Healthcare Provider Religious Affiliation a Nonfactor for Most Patients


Healthcare execs should consider the implications of religious restrictions to care on patients and community members, according to a new study.

Religion in healthcare

Although most patients believe that their healthcare choices should take precedence over a healthcare facility’s religious affiliation, a majority do not take religious affiliation into consideration when choosing where to receive care, according to a new study published in JAMA Network Open.

Maryam Guiahi, MD, MSc, associate professor of obstetrics and gynecology at the University of Colorado, Denver School of Medicine, and colleagues, wanted to understand patient views on religious institutional care.

The researchers created a national survey that was administered to 1,446 U.S. adults by NORC (formerly the National Opinion Research Center) in November 2017. The survey participants were asked about the most important factors in selecting healthcare facilities. According to the study, among the most common responses were: the patient’s health insurance was accepted (72.5%), the clinicians’ reputation (60.2%), and the facility’s reputation (59.5%). Just 6.4% said they considered the religious affiliation of the healthcare institution.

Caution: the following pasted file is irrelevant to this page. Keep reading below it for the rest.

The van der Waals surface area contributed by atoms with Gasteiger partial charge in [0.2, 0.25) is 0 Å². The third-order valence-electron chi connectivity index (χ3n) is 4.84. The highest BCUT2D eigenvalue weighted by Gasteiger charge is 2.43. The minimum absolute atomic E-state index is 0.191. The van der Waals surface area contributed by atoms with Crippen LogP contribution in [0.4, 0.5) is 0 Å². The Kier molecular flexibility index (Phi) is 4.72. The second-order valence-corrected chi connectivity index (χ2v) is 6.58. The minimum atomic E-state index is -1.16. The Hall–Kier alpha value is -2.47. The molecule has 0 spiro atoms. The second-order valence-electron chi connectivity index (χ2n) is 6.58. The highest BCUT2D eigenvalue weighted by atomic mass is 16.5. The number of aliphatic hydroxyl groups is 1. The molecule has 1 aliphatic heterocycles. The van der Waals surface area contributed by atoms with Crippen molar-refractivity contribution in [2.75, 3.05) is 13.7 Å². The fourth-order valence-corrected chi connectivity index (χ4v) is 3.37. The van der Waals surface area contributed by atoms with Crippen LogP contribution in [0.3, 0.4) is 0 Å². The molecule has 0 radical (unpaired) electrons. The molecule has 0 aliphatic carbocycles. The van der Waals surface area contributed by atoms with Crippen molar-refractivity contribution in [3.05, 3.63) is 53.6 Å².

When asked specifically whether they preferred a religious institution, 71.3% of participants said they didn’t care, 13.4% said they preferred one with a religious affiliation, and 15.3% said they preferred one with no affiliation.

Yet when we asked if their health choices should take priority over an institution’s religious affiliation the vast majority agreed (71%), and this was more common among female respondents. 

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“As Catholic healthcare systems continue to grow and expand with mergers and acquisitions, patients and other relevant stakeholders need to consider how such expansions will increasingly impact them and their community members,” says Guiahi. “Women are disproportionately impacted as they face restrictions to common reproductive services like contraception, sterilization, abortion, and infertility care in Catholic settings. There are also emerging conflicts in care with respect to transgender and end of life care options. 

“Healthcare executives should consider the implications of religious restrictions to care on patients and community members. Those engaging in religious health systems should consider efforts at transparency to avoid conflicts in care,” she says.

The composition of the U.S health care system is shifting; between 2001 to 2016 the number of Catholic-owned or affiliated health facilities grew by 22% in contrast to the overall number of acute care hospitals that decreased by 6% and the number of other nonprofit religious hospitals that decreased by 38%, according to the study.

“This is relevant as Catholic healthcare systems enforce religious directives that restrict many aspects of reproductive care and certain aspects of end-of-life care,” Guiahi says. “Yet little is known about the extent to which U.S. patients consider religious affiliation when selecting a healthcare facility.”

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